Phytochemicals are natural chemicals that are produced by plants. They are non-nutritive but are needed by plants for purposes such as disease and pathogen defence and control. Studies have shown that phytochemicals are important in human health. This is because they display different biological activities such as anti-oxidant, anti-inflammatory, anti-cancer and anti-bacterial activities. Most of these biochemicals are ingested in food such as fruits, vegetables and whole grains. This is why people are advised to eat more fruits and vegetables so that they can prevent many health conditions such as cancer, diabetes, high blood pressure and cell ageing. Main phytochemicals falls under two broad categories which are flavonoids and caretonoids. However some important phytochemicals, especially ones in traditional medicinal plants, are not available to people as they do not eat these plants. Ways in which these phytochemicals can be extracted from the said plants thus have to be devised to make the chemicals available for use.
Phytochemical extraction techniques follow a more or less standard protocol. A typical phytochemical extraction procedure is as follows
Homogenisation: This is where plant tissues and cells are disrupted so that they release the chemicals. This is mainly done using pestle and mortar under liquid nitrogen. Plant tissues can also be air dried usually at room temperature in a well aerated room temperatures and then the dry tissue is crushed using pestle and mortar. The disruption gives the samples more surface area for extraction.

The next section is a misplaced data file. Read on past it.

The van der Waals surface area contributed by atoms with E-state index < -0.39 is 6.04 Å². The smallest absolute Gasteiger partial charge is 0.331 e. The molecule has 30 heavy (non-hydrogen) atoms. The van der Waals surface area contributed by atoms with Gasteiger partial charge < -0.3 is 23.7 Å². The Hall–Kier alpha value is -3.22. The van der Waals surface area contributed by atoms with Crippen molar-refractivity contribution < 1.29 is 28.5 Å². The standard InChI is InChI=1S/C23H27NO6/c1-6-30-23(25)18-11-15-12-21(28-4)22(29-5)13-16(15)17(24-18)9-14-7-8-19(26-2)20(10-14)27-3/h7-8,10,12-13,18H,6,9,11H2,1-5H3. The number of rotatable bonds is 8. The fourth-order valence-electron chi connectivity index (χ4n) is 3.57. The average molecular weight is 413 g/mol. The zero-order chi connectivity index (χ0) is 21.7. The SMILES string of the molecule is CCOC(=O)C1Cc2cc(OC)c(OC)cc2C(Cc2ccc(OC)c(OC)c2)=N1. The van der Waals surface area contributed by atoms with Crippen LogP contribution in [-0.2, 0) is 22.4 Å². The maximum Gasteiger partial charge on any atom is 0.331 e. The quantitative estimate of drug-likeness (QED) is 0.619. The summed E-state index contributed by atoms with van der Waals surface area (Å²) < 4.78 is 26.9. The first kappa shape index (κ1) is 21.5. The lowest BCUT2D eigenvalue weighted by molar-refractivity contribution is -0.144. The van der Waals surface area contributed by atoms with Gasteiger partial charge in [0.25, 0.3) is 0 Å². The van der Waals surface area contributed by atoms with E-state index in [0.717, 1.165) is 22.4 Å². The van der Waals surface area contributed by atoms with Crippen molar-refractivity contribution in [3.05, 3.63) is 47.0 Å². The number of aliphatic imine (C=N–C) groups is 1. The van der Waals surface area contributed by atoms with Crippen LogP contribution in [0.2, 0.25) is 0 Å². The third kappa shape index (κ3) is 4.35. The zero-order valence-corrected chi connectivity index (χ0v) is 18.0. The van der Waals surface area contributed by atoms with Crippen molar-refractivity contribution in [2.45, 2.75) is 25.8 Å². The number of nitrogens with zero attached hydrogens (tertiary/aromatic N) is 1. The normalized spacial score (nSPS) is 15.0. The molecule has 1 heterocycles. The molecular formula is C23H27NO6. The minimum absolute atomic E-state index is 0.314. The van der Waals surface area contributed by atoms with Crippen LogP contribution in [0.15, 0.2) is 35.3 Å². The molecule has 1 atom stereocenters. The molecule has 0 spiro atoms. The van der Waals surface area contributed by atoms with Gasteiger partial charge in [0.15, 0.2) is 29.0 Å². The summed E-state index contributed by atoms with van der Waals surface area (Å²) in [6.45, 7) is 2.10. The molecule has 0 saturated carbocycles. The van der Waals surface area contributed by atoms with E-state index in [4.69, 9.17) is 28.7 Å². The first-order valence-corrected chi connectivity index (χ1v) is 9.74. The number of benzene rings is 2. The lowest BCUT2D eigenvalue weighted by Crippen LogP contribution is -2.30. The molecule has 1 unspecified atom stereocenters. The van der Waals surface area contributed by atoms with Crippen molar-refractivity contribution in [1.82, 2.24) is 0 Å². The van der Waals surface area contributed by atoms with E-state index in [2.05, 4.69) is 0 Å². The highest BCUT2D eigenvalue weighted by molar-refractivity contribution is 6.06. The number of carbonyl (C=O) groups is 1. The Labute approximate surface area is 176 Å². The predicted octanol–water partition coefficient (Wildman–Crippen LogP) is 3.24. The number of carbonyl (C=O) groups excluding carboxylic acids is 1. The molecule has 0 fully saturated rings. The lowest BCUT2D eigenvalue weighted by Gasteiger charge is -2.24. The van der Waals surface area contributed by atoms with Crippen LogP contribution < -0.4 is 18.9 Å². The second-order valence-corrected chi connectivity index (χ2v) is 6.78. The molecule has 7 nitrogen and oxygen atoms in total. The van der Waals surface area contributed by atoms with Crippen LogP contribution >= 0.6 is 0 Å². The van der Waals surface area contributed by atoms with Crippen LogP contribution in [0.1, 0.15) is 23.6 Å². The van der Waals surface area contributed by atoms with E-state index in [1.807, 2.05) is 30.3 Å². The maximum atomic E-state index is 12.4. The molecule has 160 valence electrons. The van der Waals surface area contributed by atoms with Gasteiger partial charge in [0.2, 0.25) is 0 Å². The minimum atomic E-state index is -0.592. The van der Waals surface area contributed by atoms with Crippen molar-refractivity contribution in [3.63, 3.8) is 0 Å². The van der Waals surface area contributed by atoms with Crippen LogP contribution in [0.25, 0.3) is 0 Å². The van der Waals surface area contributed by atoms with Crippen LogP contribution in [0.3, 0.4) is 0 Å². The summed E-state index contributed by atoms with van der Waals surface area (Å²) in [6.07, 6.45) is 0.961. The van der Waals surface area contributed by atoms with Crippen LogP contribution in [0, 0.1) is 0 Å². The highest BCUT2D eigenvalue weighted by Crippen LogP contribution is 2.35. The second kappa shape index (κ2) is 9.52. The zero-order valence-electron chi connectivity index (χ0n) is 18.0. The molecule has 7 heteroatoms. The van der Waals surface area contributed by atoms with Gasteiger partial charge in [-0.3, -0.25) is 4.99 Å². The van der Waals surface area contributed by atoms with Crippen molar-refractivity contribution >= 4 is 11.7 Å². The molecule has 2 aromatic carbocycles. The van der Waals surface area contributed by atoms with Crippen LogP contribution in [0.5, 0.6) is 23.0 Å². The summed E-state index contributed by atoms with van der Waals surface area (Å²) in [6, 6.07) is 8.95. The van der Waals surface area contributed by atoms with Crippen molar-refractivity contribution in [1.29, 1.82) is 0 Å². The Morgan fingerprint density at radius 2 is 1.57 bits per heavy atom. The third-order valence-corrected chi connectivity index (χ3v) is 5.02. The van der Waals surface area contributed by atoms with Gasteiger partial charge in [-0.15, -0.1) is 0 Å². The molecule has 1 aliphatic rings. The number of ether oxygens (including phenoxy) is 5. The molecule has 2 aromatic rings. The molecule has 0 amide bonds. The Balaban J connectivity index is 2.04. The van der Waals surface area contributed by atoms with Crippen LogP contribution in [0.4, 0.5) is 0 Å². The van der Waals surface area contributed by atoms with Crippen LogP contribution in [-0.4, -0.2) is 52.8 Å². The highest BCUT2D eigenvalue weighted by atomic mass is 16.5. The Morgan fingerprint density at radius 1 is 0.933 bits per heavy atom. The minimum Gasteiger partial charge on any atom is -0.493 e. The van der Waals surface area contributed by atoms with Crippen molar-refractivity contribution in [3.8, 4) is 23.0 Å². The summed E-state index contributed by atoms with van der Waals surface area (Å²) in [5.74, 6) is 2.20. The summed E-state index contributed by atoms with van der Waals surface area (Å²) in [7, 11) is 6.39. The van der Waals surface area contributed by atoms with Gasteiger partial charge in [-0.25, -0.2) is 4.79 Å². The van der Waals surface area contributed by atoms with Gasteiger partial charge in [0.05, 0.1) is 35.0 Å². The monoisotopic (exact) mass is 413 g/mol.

Extraction: Then follows what can be referred to as the actual extraction. This is where the homogenised plant tissue is immersed in a solvent. Different solvents can be used depending on the kind of phytochemicals that are targeted for extraction. Solvents differ in polarity, just like phytochemicals. There are three polarity strengths of solvents and they are polar, medium-polar and non-polar. Polar solvents will extract polar chemicals and the same is true for non-polar solvents. Polar solvents include methanol, ethanol and water, medium-polar solvents examples are ethyl acetate, acetone and dichloromethane and non-polar solvents include toluene, chloroform and hexane. Thus in a sample, different solvents can be mixed for extraction or they can be used in sequence in the same sample material.
Extraction efficiency can be aided by what is referred to as different extraction methods; the most simple and easy to use of these methods are maceration, hydro distillation using steam and soxhlet extraction. In maceration, the homogenised plant sample is soaked in a solvent in a closed container and it is left at room temperature. The solvent is then decanted and filtered to remove debris. In hydro distillation the plant sample, which can be dry or wet, is placed in a flask and immersed in water. The flask is then connected to a condenser and heated. The distillate is collected in a tube that is connected to the condenser. It comes out as a mixture of oils and water and they are collected separately. Hydrodistillation is good for extraction of volatile phytochemicals. For soxhlet extraction, the homogenised plant sample is placed in a cellulose thimble in an extraction chamber. The chamber is then placed on top of a collection flask which is placed beneath a condenser. A solvent of choice is then added to the sample which gets heated up under reflux. The condensed solvent with extracts is collected in the flask underneath. There are other extraction methods that can be used such as sublimation, percolation, ultrasound-assisted extraction and so on that are not discussed in this article.
After extraction, to concentrate the extracts, the extract is left open at room temperature, ideally in a fume hood to evaporate the solvent. Then afterwards a measured volume of solvent can be used to dissolve the extract to required working concentrations. The extract is then used for metabolic profiling and also tested for different biological activities or any other analysis as required.
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